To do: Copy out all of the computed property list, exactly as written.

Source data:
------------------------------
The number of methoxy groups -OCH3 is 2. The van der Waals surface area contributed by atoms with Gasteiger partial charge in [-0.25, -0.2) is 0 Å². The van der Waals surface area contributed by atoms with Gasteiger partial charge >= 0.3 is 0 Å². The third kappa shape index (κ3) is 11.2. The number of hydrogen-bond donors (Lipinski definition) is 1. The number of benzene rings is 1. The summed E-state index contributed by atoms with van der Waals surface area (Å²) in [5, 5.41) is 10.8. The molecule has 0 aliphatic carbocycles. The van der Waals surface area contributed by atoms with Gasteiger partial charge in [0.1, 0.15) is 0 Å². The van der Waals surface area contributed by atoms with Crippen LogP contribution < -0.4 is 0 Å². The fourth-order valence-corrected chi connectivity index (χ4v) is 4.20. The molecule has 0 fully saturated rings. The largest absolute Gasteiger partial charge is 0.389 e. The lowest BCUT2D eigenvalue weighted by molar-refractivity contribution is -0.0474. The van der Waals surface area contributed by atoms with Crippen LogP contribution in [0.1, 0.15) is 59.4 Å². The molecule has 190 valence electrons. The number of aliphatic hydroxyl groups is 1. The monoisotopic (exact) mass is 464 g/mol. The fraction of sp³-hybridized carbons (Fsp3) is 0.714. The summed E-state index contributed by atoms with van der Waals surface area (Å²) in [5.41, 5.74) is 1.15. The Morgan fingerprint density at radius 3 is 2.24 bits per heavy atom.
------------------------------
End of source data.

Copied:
The number of methoxy groups -OCH3 is 2. The van der Waals surface area contributed by atoms with Gasteiger partial charge in [-0.25, -0.2) is 0 Å². The van der Waals surface area contributed by atoms with Gasteiger partial charge >= 0.3 is 0 Å². The third kappa shape index (κ3) is 11.2. The number of hydrogen-bond donors (Lipinski definition) is 1. The number of benzene rings is 1. The summed E-state index contributed by atoms with van der Waals surface area (Å²) in [5, 5.41) is 10.8. The molecule has 0 aliphatic carbocycles. The van der Waals surface area contributed by atoms with Gasteiger partial charge in [0.1, 0.15) is 0 Å². The van der Waals surface area contributed by atoms with Crippen LogP contribution < -0.4 is 0 Å². The fourth-order valence-corrected chi connectivity index (χ4v) is 4.20. The molecule has 0 fully saturated rings. The largest absolute Gasteiger partial charge is 0.389 e. The lowest BCUT2D eigenvalue weighted by molar-refractivity contribution is -0.0474. The van der Waals surface area contributed by atoms with Crippen LogP contribution in [0.1, 0.15) is 59.4 Å². The molecule has 190 valence electrons. The number of aliphatic hydroxyl groups is 1. The monoisotopic (exact) mass is 464 g/mol. The fraction of sp³-hybridized carbons (Fsp3) is 0.714. The summed E-state index contributed by atoms with van der Waals surface area (Å²) in [5.41, 5.74) is 1.15. The Morgan fingerprint density at radius 3 is 2.24 bits per heavy atom.